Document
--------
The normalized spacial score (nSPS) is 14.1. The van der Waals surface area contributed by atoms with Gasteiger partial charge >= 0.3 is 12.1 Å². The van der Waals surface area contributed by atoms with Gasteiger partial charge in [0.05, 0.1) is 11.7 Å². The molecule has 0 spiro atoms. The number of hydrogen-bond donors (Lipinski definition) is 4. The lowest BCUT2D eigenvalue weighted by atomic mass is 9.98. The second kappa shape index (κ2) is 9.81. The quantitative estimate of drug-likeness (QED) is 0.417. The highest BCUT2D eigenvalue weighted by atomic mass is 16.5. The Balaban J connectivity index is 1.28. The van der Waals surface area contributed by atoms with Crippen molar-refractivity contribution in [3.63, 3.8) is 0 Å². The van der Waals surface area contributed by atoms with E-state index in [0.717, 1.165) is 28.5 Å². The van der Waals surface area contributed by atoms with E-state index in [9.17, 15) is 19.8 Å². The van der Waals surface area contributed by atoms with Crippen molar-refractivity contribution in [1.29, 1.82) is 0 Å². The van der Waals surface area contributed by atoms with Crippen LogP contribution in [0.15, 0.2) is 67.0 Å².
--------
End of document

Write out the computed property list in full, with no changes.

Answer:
The normalized spacial score (nSPS) is 14.1. The van der Waals surface area contributed by atoms with Gasteiger partial charge >= 0.3 is 12.1 Å². The van der Waals surface area contributed by atoms with Gasteiger partial charge in [0.05, 0.1) is 11.7 Å². The molecule has 0 spiro atoms. The number of hydrogen-bond donors (Lipinski definition) is 4. The lowest BCUT2D eigenvalue weighted by atomic mass is 9.98. The second kappa shape index (κ2) is 9.81. The quantitative estimate of drug-likeness (QED) is 0.417. The highest BCUT2D eigenvalue weighted by atomic mass is 16.5. The Balaban J connectivity index is 1.28. The van der Waals surface area contributed by atoms with Crippen molar-refractivity contribution in [3.63, 3.8) is 0 Å². The van der Waals surface area contributed by atoms with E-state index in [0.717, 1.165) is 28.5 Å². The van der Waals surface area contributed by atoms with E-state index in [9.17, 15) is 19.8 Å². The van der Waals surface area contributed by atoms with Crippen molar-refractivity contribution in [1.29, 1.82) is 0 Å². The van der Waals surface area contributed by atoms with Crippen LogP contribution in [0.15, 0.2) is 67.0 Å².